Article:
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Monday, June 17, 2019 

Australian builder Incat Tasmania has launched a new 111m ferry from the shipyard at Hobartís Prince of Wales Bay.

The ship, named Volcan de Tagoro (Incat Hull 091) and in the distinctive red Naviera Armas livery, is now to undergo sea trials, scheduled to commence in the first week of July. Before trials begin, Incat’s engineering team will commission all the machinery items and install roof mounted radars and other equipment.

Naviera Armas will operate the vessel on Spanish routes, including the Canary Islands.  The company has an extensive fleet of vessels, and Volcan de Tagoro will be the fifth Incat vessel operating in the Armas fleet. It is the operator's first newbuild from Incat Tasmania. The ship’s crew will soon arrive from Spain to observe the vessel operation during trials in readiness for departure to her new Spanish home later in July.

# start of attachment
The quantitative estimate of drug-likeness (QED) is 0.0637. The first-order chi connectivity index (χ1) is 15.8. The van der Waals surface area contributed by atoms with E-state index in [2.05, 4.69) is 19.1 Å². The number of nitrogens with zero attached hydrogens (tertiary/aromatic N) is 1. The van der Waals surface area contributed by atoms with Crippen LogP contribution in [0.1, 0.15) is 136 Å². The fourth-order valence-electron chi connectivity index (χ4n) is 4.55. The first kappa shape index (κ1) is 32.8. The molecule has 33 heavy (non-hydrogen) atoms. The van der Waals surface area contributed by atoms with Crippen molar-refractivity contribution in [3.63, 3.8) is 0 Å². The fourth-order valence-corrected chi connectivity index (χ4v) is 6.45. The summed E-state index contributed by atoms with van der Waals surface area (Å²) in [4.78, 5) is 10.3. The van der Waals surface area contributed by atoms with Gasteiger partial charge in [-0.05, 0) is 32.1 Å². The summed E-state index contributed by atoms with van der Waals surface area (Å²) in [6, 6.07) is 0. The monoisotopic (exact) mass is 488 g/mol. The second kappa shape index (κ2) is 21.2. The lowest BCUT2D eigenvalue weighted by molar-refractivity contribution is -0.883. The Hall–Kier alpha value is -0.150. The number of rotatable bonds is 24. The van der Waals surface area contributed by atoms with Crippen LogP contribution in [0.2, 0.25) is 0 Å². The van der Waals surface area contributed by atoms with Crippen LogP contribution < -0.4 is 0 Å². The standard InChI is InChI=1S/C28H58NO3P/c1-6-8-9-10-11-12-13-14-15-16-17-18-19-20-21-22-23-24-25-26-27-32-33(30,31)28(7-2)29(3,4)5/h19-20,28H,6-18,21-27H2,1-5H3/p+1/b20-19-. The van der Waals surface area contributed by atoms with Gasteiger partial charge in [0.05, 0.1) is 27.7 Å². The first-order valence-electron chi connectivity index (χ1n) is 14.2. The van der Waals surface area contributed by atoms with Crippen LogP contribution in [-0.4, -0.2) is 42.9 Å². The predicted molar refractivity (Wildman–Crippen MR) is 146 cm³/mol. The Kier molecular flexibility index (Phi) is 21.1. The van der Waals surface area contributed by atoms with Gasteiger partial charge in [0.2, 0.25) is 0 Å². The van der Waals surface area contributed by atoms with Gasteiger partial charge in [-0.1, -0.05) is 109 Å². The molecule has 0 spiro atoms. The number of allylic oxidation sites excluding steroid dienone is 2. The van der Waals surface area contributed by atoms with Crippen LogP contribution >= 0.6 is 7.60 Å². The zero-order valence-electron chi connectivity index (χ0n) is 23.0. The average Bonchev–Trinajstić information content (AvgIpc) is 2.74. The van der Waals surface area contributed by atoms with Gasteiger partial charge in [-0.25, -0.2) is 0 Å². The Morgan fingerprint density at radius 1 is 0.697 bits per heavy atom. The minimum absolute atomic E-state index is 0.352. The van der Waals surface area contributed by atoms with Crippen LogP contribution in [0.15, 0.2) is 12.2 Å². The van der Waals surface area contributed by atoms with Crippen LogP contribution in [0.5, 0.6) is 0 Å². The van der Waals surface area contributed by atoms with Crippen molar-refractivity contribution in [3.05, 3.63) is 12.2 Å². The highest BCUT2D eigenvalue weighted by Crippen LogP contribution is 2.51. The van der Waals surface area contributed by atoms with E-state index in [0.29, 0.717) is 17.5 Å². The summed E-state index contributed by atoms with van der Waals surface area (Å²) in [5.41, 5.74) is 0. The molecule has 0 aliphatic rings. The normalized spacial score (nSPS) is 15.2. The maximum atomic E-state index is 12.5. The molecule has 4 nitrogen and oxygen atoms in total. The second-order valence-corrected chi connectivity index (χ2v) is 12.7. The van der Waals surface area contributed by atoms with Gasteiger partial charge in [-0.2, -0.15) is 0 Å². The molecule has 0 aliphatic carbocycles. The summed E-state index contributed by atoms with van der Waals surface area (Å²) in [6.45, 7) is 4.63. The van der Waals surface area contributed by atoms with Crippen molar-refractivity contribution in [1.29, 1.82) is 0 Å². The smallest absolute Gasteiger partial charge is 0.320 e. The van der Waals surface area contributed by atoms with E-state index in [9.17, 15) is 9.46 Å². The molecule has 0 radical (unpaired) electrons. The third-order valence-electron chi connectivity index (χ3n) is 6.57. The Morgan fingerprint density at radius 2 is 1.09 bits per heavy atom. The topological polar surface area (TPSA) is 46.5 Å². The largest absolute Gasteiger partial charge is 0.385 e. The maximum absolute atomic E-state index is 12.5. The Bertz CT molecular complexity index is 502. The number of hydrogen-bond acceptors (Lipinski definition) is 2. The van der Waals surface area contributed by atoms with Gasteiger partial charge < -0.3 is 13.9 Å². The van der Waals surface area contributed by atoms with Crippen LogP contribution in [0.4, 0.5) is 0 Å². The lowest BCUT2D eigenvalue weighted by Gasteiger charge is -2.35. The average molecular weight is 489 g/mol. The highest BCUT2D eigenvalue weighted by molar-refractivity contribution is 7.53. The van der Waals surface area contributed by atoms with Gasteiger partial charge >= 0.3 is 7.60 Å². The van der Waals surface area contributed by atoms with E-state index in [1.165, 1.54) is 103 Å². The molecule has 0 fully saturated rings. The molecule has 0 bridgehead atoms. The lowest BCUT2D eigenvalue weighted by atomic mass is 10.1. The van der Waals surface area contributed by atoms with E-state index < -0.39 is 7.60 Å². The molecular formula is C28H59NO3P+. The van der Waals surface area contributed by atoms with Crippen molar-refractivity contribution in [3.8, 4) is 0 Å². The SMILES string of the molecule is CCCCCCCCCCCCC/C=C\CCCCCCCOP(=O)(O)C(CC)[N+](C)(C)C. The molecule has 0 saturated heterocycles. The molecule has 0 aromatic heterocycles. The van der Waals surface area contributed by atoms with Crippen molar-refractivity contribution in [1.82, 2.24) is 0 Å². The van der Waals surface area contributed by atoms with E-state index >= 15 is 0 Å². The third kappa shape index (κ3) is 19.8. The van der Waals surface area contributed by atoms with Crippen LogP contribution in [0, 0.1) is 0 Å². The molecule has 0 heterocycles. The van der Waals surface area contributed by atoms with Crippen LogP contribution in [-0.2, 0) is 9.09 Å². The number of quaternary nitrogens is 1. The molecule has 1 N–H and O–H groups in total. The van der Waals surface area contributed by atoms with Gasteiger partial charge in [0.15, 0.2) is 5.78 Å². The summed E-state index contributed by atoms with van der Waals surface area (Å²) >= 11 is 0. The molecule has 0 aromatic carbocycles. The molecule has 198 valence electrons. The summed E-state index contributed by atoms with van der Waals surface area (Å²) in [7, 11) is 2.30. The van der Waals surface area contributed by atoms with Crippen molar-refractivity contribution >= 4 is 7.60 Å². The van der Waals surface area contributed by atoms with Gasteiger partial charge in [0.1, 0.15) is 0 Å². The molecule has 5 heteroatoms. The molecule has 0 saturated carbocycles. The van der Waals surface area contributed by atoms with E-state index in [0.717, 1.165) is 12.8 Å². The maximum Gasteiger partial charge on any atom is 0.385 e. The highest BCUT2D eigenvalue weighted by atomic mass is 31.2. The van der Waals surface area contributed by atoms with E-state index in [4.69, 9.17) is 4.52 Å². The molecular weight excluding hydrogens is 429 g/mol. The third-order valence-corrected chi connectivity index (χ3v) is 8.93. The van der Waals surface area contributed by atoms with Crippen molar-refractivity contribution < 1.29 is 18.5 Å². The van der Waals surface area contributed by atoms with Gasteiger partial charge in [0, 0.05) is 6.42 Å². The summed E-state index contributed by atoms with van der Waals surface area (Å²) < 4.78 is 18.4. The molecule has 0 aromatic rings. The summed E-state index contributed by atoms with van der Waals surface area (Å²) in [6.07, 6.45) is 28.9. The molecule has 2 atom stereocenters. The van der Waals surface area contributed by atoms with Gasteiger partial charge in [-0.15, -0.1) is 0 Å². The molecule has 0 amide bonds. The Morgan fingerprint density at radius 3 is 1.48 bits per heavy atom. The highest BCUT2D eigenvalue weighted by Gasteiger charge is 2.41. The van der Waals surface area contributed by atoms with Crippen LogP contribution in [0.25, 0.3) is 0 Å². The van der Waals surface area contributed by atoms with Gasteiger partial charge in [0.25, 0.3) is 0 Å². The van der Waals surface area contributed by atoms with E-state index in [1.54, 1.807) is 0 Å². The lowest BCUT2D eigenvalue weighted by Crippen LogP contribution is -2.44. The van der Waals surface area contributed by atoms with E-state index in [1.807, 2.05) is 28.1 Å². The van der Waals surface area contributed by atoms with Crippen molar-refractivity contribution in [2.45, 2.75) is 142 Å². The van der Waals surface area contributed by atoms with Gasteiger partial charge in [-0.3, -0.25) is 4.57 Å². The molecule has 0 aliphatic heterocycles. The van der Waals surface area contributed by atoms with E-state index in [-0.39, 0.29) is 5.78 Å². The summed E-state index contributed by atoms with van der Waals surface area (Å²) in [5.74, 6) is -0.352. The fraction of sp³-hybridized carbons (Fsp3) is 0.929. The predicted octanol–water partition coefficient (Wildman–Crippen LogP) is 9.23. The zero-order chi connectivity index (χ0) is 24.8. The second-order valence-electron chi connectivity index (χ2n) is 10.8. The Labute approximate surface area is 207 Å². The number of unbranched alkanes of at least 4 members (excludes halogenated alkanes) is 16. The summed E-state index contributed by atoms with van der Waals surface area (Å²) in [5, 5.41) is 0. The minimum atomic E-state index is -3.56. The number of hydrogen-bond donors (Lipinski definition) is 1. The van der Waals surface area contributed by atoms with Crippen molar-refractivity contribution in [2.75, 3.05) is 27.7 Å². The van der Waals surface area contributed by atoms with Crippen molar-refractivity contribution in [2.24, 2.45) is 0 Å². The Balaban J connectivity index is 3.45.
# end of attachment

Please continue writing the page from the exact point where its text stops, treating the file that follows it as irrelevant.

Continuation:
Volcan de Tagoro has capacity for 1200 persons, including crew, and the expansive vehicle deck allows for almost 600 TLM (truck lane metres) plus 219 cars, or in car-only mode accommodates 401 cars.   The ship is powered by four MAN 20V diesel engines driving Wartsila waterjets, and although speed trials have not yet been conducted, Incat predicts the vessel will have a top speed in excess of 40 knots.

Incat CEO Tim Burnell said: “The contract, in excess of A$100 million, has been keeping more than 600 Incat employees busy for the past two years. This is the second large wave piercing catamaran to be launched at the Prince of Wales Bay site in just six months, following the December 2018 launch of Virtu Ferries 110m vessel, and we are very proud of the excellent workmanship and product we are about to deliver”.

Incat is continuing construction of three other vessels at the shipyard; the next launch will be a 35m commuter ferry for service between Geelong and Docklands in Melbourne, followed by a 100m ship for Trinidad and Tobago in 2020 and another 111m ship for a European operator in 2021. Incat has signed a contract for a 130m vessel for South American operator Buquebus for which design work is said to be well advanced.

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